A Steady Repetition
Goods of such strength could not be found in the 1920s, when visitors apparently had to suffice with postcards. In 1928, the Round Tower came under the administration of the Municipality of Copenhagen, which took over the sale of postcards the following year. In practice, the caretaker probably sold them already, for in 1930 it was decided that he should receive payment for each card that was sold.
“Sometime between the 1 April 1939 and the 31 March 1940, the Round Tower got its architect-designed kiosk on top of the tower for 2,084 kroner and 79 øre”
It remains unknown whether too few cards were sold by the caretaker or he just wanted the best for the visitors to the tower but three years later, he asked for “permission to sell fizzy lemonade and confectioneries and the like in the tower”. The so-called Committee regarding the Round Tower, set up by the municipal authorities and the Trinity Church, rejected his request, and the story is a clear example of the battle over the assortment of goods at the Round Tower that came to characterize a large portion of the 20th century. The history of the sale of souvenirs and refreshments show a constant repetition of the attempt to increase profits by sneaking new goods into the inventory – and the consistent rejection of items that were felt to fall below the Round Tower’s standards.
Although the caretaker did not succeed, just a few years later the wholesaler I. Chr. Olsen, who had just introduced the first Advent calendar in Denmark, did. Once again, it began with the postcards, which Mr. Olsen was allowed to sell in 1934. The following year he applied for the right to sell “magazines, cigars, cigarettes, ice cream, chocolate, postcards and souvenirs at the Round Tower” and contrary to the caretaker, he was given permission to do so if certain conditions were met, amongst others that “a charge of 600 kroner was to be paid, or in so far as a room in the observatory was to be at the disposal for the vendors, 700 kroner”, as was decided by the committee on 20 March 1935.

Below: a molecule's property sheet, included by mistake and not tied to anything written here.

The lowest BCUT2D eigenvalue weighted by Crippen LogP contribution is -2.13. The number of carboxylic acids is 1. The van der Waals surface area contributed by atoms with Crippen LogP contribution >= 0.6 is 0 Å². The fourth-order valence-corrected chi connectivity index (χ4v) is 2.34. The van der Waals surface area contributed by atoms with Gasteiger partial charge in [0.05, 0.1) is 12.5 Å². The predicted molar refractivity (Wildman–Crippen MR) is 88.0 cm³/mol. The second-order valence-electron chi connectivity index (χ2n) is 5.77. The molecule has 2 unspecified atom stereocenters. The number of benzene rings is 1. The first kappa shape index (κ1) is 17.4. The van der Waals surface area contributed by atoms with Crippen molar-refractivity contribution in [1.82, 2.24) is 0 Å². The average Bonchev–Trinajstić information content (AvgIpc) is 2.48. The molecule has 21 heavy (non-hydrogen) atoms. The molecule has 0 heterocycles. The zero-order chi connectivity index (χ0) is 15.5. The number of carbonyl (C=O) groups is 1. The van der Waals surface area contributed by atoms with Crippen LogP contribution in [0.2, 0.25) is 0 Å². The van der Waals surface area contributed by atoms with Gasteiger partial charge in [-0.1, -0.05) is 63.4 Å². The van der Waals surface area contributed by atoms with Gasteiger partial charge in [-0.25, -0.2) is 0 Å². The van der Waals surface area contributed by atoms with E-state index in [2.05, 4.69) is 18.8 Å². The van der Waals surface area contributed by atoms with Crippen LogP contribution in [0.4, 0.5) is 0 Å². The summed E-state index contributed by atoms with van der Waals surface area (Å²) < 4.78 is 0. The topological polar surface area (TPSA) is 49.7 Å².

Sales at the Top
At the same meeting there were also a suggestion from architect Henning Hansen (1880-1945), who in 1928 had contributed to drawing the parsonage for the Trinity Church, as to “the establishment of a kiosk on the tower’s platform”. The proposal was rejected by the committee, which instead decided to “try to accommodate a smaller room in the observatory to the vendors at the platform”.
However, it does not seem that Mr. Olsen was satisfied with a smaller room. Thus, in the comments on the draft budget for the 1938-1939 financial year, it is stated that before March 1938, the municipal authorities demand the removal of “the kiosk which the holder of the vendor’s license for the current financial year has constructed on the platform”. The reasoning behind this motion suggested that “its location partly hinders access to the platform, partly blocks the passageway from the inner railing to the outer railing and partly disfigures the appearance of the tower”.